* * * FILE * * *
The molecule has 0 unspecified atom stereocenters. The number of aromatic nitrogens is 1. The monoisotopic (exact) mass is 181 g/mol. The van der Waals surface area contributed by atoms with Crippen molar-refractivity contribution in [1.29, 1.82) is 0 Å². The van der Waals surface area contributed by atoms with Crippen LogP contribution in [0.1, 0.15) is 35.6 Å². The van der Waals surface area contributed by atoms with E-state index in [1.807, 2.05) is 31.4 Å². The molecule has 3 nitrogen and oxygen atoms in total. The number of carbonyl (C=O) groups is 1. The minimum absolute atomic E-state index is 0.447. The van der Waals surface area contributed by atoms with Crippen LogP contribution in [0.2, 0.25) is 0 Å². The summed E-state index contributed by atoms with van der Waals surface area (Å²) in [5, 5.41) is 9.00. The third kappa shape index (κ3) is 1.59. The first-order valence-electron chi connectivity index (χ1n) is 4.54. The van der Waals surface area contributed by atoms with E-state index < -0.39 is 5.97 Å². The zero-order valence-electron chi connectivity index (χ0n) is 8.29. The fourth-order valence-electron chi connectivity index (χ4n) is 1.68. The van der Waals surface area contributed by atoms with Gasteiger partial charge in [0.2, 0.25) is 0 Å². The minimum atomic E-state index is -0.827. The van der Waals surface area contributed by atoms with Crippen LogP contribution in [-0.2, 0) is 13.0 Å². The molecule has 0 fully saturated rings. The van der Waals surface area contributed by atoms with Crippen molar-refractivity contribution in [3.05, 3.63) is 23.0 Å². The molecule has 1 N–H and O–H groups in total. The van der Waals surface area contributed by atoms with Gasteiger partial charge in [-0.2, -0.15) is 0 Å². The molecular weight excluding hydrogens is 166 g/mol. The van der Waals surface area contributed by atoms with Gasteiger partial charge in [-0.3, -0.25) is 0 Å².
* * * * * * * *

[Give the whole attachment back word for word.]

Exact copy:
The molecule has 0 unspecified atom stereocenters. The number of aromatic nitrogens is 1. The monoisotopic (exact) mass is 181 g/mol. The van der Waals surface area contributed by atoms with Crippen molar-refractivity contribution in [1.29, 1.82) is 0 Å². The van der Waals surface area contributed by atoms with Crippen LogP contribution in [0.1, 0.15) is 35.6 Å². The van der Waals surface area contributed by atoms with E-state index in [1.807, 2.05) is 31.4 Å². The molecule has 3 nitrogen and oxygen atoms in total. The number of carbonyl (C=O) groups is 1. The minimum absolute atomic E-state index is 0.447. The van der Waals surface area contributed by atoms with Crippen LogP contribution in [0.2, 0.25) is 0 Å². The summed E-state index contributed by atoms with van der Waals surface area (Å²) in [5, 5.41) is 9.00. The third kappa shape index (κ3) is 1.59. The first-order valence-electron chi connectivity index (χ1n) is 4.54. The van der Waals surface area contributed by atoms with E-state index < -0.39 is 5.97 Å². The zero-order valence-electron chi connectivity index (χ0n) is 8.29. The fourth-order valence-electron chi connectivity index (χ4n) is 1.68. The van der Waals surface area contributed by atoms with Gasteiger partial charge in [0.2, 0.25) is 0 Å². The minimum atomic E-state index is -0.827. The van der Waals surface area contributed by atoms with Crippen LogP contribution in [-0.2, 0) is 13.0 Å². The molecule has 0 fully saturated rings. The van der Waals surface area contributed by atoms with Crippen molar-refractivity contribution in [3.05, 3.63) is 23.0 Å². The molecule has 1 N–H and O–H groups in total. The van der Waals surface area contributed by atoms with Gasteiger partial charge in [-0.2, -0.15) is 0 Å². The molecular weight excluding hydrogens is 166 g/mol. The van der Waals surface area contributed by atoms with Gasteiger partial charge in [-0.3, -0.25) is 0 Å².